The popularity for using JQuery on websites have grown in recent years, and as high as 40% of websites out in the Web are employing JQuery. It is common in seeing web developers to use JQuery for sliding animations, form error checks, and interactive functionalities on websites. Many website owners do not realize that their website speed performance is impacted as the popularity for JQuery increases.
This is getting worrysome for website speed performance, as JQuery continues to improve and increases in file size. A recent case study done by Microsoft suggests that website speed performance has improved by loading JQuery asynchronously, and has brought incremental business value in getting more search and on-page clicks. Excited by case study results, I proceeded to experiment with the JQuery Loader that asynchronously loads JQuery for web pages.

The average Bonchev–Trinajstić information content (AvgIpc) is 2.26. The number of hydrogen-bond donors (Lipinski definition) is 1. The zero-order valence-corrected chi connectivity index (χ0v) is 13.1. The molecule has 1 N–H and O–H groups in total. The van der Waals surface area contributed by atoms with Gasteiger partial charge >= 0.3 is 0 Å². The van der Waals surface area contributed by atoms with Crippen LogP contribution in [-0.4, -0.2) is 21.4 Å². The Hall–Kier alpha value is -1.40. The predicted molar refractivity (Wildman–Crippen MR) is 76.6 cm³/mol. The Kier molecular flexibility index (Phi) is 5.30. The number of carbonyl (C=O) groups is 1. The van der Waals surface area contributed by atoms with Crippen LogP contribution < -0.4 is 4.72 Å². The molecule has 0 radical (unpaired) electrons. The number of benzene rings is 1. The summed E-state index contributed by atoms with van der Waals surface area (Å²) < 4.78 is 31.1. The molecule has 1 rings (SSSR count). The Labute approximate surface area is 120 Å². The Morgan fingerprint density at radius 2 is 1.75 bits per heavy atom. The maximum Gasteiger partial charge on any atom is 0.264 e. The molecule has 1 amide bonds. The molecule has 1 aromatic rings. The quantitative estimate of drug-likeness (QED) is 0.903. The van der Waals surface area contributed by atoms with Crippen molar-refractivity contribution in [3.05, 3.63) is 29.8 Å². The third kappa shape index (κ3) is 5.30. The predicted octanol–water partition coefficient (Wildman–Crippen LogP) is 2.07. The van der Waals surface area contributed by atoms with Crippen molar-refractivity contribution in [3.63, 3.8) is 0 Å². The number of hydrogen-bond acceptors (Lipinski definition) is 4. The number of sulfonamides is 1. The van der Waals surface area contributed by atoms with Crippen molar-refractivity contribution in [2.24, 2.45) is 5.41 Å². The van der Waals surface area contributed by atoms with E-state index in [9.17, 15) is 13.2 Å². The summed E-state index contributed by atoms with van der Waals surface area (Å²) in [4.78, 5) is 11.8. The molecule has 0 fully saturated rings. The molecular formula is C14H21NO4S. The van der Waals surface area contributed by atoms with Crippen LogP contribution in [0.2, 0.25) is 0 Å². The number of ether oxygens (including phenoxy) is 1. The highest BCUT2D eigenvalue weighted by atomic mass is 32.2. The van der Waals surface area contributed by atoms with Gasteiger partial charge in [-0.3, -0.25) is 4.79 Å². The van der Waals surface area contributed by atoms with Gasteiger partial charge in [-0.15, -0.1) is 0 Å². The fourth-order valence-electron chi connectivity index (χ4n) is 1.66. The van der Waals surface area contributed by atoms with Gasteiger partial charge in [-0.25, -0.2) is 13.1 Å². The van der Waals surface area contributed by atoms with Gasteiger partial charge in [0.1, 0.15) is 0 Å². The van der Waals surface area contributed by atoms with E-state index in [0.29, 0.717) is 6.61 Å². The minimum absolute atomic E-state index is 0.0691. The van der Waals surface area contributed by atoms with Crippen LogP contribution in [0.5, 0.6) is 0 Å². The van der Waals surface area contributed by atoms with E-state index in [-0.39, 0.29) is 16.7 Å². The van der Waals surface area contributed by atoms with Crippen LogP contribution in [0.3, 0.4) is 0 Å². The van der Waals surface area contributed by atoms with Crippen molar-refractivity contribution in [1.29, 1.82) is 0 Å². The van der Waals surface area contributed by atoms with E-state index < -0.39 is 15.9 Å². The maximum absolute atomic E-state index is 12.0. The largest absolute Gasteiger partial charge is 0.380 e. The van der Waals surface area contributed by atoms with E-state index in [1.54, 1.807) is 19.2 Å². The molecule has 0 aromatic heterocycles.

Here is a screenshot of the waterfall chart of the web page, prior to the experiment. And it is true enough, the JQuery file is indeed blocking other content from rendering.